Obama needs to take some major socioeconomic and political reforms. The new
Administration has 6-9 months to establish trust in the U.S. economy (nationally
and globally). If the administration focuses too much on social welfare, they
will miss a huge opportunity for a quick recovery. The Financial and Auto
Industry bailouts in their current formats are bad ideas. They increase the
budget deficit, and delay the correction, thus prolonging the suffering. The
bailout plans reward bad management behavior and poor investment decisions. Not
to forget, there will be a lot of waste due to the lack of governance. There
will be abuse of funds by the financial industry and the executives of
bailed-out banks and financial institutions.
The stated goal is to reduce the intensity of the pain
of the fall, but in the process Obama can prolong the recession with the wrong
policies. In my
opinion, it is better to let the free markets correct themselves. This will
allow a faster recovery.
Short-term economic pain relief should not be at
the expense of long-term economic health. Pain-killers are not the solution. What the patient really needs is surgery
(or structural reforms). While some social and infrastructure
spending will be unavoidable, the best solution is to focus the investments on
new enterprise creation and innovative industries that can raise national income
and create jobs. New policies should focus on reducing taxes for new
industries in order to attract investments, thus reducing the budget deficit
while encouraging investments, growth and exports.
CEO Q > What Solutions
Would You Recommend?
Med Jones > The U.S. economic problems are
multidimensional, therefore the solution should address all the dimensions of
the problems, with careful balance between short-term and long-term impact.
Economists from different schools and political parties can argue for opposing
options. Each option has a benefit and a price to pay. In my opinion, there are
several ethical issues for raising taxes on hardworking citizens to pay for the
bailout of a group of investors, managers and companies who gambled with their
money and made bad decisions. The fallout from subsidizing bad behavior can be
serious, but ethics and politics are not the subject of this discussion.
It is not reasonable to try to avoid market correction.
Instead, the policies should focus on making the recovery faster,
to enhance the
competitiveness of US industries,
and to improve the business environment to
attract more investments.
In order to succeed, the solution should be pragmatic, not ideological. The
solution should not be led by either the liberal or the conservative
economic schools. It is not reasonable to try to avoid market correction.
Instead, the policies should focus on making the recovery faster, to enhance the
competitiveness of U.S. industries, and to improve the business environment to
attract more investments. The following is a partial list of strategies to establish trust and reverse the cycle:
Learn the lessons:
Keep state and federal spending in check
Regulate to protect investors and consumers, but avoid
overregulation or under-regulation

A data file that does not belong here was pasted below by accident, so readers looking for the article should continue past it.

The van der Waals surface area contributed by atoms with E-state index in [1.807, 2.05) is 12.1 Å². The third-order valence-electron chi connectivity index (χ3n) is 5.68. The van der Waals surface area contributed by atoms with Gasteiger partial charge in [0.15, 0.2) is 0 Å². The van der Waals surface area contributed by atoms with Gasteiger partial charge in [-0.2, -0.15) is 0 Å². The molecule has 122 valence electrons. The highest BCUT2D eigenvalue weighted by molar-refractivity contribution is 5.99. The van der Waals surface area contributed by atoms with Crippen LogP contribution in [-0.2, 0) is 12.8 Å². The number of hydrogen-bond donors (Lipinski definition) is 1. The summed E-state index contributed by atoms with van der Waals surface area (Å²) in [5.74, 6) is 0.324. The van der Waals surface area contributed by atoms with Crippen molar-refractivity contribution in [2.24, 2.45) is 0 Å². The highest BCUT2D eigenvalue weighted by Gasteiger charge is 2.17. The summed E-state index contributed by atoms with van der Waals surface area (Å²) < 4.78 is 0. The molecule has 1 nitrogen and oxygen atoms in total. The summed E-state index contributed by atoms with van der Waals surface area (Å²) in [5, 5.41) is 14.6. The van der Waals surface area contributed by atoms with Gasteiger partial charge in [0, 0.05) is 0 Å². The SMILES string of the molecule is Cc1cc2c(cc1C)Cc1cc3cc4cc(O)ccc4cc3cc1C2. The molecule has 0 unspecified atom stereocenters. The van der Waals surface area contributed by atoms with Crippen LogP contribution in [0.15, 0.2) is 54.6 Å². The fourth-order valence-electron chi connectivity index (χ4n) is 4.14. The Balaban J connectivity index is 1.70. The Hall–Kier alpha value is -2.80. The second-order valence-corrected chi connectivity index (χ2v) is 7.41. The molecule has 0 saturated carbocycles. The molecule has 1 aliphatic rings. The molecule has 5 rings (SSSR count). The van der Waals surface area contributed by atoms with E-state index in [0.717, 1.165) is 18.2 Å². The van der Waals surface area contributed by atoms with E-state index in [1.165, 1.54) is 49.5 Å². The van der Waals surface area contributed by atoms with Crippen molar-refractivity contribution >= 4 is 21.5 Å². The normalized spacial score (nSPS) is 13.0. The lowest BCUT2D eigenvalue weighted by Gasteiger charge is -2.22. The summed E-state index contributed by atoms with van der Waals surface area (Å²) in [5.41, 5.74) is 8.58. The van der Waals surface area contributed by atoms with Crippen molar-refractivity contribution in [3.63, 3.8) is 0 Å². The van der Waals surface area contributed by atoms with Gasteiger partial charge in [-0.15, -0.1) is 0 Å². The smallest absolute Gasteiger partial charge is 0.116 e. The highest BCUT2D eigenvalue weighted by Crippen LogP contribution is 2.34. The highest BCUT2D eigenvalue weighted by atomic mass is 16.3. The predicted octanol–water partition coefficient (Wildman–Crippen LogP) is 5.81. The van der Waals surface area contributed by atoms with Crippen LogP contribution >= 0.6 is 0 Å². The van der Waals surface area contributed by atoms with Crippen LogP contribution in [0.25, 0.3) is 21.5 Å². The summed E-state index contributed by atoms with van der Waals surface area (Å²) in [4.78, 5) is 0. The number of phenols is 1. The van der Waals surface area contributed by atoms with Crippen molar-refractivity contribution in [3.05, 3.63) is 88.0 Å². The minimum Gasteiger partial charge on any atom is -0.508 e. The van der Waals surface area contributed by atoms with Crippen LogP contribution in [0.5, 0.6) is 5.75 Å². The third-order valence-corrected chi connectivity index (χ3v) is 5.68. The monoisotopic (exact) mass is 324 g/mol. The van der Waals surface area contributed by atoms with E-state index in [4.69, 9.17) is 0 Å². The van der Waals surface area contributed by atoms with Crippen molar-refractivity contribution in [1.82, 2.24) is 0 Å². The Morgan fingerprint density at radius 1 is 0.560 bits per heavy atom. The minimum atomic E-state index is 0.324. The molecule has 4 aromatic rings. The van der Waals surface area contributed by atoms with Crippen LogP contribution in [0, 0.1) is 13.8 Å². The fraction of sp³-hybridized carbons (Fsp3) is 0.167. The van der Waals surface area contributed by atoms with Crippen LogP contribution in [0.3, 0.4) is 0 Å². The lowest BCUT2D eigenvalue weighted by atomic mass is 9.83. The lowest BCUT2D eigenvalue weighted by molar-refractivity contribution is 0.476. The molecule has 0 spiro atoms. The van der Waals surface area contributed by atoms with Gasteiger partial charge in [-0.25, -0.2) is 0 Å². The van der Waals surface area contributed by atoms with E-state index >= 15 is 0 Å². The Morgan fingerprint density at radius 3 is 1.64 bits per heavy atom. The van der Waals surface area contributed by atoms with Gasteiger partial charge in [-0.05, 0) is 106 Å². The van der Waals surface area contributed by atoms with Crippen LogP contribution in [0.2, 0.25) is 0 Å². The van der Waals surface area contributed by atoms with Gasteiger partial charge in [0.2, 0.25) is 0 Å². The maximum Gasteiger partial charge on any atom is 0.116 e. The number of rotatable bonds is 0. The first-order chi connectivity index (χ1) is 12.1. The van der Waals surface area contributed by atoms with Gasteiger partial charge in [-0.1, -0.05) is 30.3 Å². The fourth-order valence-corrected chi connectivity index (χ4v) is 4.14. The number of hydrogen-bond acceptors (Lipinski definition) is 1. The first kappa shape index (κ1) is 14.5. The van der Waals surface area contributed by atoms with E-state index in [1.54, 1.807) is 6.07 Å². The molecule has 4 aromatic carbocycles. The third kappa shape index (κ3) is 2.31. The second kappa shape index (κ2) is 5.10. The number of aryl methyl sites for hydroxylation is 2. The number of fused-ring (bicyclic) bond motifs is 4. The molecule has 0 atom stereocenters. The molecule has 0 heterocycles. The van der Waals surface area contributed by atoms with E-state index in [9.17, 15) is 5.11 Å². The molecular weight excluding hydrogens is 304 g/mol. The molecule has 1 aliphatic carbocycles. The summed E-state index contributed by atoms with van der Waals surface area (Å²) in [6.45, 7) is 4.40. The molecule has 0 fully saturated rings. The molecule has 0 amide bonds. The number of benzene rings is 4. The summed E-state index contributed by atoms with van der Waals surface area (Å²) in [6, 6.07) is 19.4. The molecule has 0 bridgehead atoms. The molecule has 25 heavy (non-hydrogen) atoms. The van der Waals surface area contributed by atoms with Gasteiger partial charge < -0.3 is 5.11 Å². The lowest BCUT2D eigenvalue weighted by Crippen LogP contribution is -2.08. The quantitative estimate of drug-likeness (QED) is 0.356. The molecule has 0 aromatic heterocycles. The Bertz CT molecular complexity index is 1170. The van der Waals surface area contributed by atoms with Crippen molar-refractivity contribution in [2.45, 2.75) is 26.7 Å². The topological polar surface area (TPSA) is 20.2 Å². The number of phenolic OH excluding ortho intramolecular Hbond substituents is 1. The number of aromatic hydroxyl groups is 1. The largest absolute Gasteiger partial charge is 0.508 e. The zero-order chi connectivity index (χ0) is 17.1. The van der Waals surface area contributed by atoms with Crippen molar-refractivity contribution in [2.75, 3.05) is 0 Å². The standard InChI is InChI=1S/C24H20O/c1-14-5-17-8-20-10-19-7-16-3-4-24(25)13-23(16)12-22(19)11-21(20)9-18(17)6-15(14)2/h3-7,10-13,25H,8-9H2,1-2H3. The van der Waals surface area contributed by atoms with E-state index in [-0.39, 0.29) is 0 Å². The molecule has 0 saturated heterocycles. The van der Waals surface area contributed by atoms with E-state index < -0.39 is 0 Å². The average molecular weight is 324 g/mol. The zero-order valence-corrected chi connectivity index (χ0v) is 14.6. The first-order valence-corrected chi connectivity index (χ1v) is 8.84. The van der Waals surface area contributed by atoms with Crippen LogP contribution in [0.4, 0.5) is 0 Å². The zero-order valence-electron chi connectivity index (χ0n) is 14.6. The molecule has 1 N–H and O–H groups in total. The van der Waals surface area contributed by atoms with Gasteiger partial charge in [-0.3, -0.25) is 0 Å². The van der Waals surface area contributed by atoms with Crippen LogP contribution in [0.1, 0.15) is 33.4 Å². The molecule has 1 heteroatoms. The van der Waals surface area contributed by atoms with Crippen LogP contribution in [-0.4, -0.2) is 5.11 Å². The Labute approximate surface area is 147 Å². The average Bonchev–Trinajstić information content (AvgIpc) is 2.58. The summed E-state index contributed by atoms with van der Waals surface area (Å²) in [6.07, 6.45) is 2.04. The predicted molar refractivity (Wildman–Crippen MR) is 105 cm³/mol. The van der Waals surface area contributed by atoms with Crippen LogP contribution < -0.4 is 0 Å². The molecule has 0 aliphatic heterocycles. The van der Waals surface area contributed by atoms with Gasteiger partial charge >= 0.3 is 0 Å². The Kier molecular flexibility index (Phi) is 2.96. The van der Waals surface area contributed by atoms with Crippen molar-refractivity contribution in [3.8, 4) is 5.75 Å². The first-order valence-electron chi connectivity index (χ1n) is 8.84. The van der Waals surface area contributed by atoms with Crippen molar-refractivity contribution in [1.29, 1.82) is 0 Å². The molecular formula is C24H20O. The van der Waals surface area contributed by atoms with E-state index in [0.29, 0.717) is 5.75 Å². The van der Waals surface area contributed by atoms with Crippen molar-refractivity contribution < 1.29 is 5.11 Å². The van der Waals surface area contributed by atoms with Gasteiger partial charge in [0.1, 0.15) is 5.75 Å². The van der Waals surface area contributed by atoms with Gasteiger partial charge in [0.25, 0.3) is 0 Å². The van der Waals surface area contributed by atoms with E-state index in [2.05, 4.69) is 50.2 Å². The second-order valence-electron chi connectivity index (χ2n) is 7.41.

Let free markets correct themselves, while at the
same time have proactive and rapid response policies. The purpose of
intervention should not favor one company over the other or to control the markets. The goal
should be to
minimize speculation and market shocks, thus maintaining a healthy business
and investment environment which supports the global competitiveness of national
industries and businesses
Provide tax holidays for new industries
Create tax-free zones for exports and tourism
Lower interest rates and tax rates for smaller and new
businesses and foreign investments. This is important in order to attract
capital, start new companies and create new jobs
Investment and credit rating agencies should answer to investors, not
bankers, like the auditors they should have liabilities for bad performance
Increase FDIC cap from $100K to $300K, this will establish trust
in the banking systems
Raise banks’ mandatory reserves
Regulate to limit speculative-gambling investing,
mainly derivatives and high risk debt instruments
Reduce the cost of compliance and simplify Sarbanes-Oxley.
What is needed is accountability not bureaucracy.
Reduce government size and expenses drastically.
Change the income tax to flat sales tax or value added tax
(VAT). This will encourage investments and discourage consumerism
Change the way the government does business by creating
performance-based job functions linked to business metrics and socioeconomic scorecards
similar to the private sector with the focus on effectiveness, efficiency
Public performance reviews of Representatives and Senators.
Elections and re-elections should be tied to detailed states and national
metrics to minimize wasteful spending and the abuse of national resources by
special interest groups.
Instituting term limits on the Congress and Senate would
reduce the abuse of power and the long-term access of lobbyists to
Reduce healthcare system costs. The high costs of the
healthcare system come from 3 areas: labor, insurance and pharmaceuticals.
The best way to overcome them is (1) open immigration policies for doctors
and nurses to improve the healthcare labor supply/demand ratio, (2) limit
compensation caps on lawsuits (3) open the markets by importing medicine
from other countries (4) open interstate competition and regulate the Insurance
Reduce educational system costs and accreditation
bureaucracy, allowing the private sector and online programs to compete more effectively.
Keep but audit the Federal Reserve.